Allen’s time in the Indians’ organization included a five-game stint in the majors for Cleveland in 1988, He debuted for the Indians on September 10, when he pinch hit and flied out in the ninth inning of a 6-0 loss to the Red Sox in Boston. His last game for Cleveland — and his last major-league appearance — was on October 2 in Cleveland’s season finale, as they beat the Red Sox 6-5 at Municipal Stadium in Cleveland. Allen entered the game as a pinch-hitter in the fifth inning, hitting a double off Bruce Hurst and eventually scoring a run. He stayed in the game as DH, and had one more at-bat, this time facing Tom Bolton and flying out to end the sixth inning in his last major league at-bat. Allen was released by the Tribe on November 28.
With Allen’s blessing, his contract was sold to the Hiroshima Carp in Japan. “I was finally able to make some money — I made good money in Japan,” he told his interviewer. However, the opportunity was not without its challenges. “My wife was pregnant with our first child together. I left her behind once again. I made more money than I ever made in my life. But it was a tough adjustment. Americans had to learn to check their ego at the airport. After three years with the same teammates, they still referred to me as `gaijin’ [foreigner] rather than use my name.” Still, Allen had success in Japan, spending three years there. He hit four home runs in four consecutive at-bats, setting a record, and hit two home runs for the Carp in the 1991 Japan Series.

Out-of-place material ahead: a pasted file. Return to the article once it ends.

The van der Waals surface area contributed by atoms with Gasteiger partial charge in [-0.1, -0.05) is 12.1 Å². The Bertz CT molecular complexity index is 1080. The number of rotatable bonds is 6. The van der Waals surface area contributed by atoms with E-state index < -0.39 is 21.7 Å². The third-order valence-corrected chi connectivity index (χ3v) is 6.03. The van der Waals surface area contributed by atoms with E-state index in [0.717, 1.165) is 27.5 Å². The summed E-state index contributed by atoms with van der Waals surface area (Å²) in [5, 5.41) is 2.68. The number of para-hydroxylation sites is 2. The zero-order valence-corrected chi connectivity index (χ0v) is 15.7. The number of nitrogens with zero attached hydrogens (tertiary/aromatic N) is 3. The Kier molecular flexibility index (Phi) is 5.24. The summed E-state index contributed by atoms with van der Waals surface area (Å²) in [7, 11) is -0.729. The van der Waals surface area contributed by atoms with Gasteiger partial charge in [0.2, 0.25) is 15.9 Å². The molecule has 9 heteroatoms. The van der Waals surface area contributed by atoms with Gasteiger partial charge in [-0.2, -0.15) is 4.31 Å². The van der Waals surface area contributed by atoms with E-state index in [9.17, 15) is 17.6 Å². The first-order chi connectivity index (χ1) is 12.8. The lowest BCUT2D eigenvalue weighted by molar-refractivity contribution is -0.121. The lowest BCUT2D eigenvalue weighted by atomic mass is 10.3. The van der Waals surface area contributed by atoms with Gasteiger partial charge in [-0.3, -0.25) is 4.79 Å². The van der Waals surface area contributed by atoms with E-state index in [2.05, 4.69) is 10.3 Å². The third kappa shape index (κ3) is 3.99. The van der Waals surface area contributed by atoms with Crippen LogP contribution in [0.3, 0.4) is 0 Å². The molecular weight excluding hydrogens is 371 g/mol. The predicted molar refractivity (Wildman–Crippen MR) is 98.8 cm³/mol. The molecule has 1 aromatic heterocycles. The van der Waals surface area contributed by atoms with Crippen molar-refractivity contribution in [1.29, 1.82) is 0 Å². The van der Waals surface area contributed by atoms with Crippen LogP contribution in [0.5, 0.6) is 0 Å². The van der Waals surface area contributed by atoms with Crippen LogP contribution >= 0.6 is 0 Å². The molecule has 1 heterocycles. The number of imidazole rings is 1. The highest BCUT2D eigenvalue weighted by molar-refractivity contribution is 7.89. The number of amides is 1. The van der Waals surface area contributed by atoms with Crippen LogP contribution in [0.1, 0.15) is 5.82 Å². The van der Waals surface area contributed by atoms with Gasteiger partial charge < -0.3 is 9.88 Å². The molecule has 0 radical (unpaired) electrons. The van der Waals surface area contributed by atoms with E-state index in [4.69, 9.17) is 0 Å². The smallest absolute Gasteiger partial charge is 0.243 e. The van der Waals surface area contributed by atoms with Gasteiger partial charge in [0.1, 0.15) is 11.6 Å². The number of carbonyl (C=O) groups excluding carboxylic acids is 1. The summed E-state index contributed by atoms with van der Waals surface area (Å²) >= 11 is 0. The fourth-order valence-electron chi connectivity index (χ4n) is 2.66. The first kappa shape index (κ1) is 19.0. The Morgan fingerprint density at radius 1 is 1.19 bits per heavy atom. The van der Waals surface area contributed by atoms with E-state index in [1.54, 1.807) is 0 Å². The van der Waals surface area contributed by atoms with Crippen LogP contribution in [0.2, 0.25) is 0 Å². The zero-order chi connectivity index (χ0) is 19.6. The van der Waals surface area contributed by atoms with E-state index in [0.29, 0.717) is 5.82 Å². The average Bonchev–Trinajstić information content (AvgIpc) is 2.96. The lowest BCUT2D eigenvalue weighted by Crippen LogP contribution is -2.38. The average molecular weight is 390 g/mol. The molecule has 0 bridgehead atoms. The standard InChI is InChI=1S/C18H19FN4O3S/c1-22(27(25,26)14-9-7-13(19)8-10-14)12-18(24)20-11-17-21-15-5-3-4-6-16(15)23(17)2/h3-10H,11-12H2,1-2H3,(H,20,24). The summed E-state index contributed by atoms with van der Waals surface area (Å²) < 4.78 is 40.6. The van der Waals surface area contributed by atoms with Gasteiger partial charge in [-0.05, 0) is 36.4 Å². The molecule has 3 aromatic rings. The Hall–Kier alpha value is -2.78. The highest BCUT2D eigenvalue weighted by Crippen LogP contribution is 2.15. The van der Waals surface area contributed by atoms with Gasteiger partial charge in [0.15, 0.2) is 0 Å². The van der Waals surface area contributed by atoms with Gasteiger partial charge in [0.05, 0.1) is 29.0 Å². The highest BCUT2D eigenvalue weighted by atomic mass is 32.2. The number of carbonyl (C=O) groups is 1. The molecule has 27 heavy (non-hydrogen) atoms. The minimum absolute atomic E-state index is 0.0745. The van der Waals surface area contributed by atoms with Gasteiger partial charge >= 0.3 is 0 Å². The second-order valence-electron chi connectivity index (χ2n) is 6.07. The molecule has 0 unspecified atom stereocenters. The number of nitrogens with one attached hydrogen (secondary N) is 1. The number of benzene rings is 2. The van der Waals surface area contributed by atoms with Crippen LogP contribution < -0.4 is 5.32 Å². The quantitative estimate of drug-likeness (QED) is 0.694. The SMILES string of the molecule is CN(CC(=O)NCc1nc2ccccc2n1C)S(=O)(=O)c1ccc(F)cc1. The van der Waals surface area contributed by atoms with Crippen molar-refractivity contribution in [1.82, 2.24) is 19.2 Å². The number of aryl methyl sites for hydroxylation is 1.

Allen came back to the States, just as Cecil Fielder had done after his stint in Japan. Allen tried out with the Mariners in 1992, but did not make the team.
Between seasons, Allen had given private baseball lessons to young players. This led him to a decision to stay in the game as a coach. John Boles Jr., then the vice president of player development for the Marlins, told Allen he could play in Triple A for years or he could pursue coaching. Allen became a hitting instructor for Florida, and managed in the instructional league. Allen was with the Marlins organization from 1992 to 1995.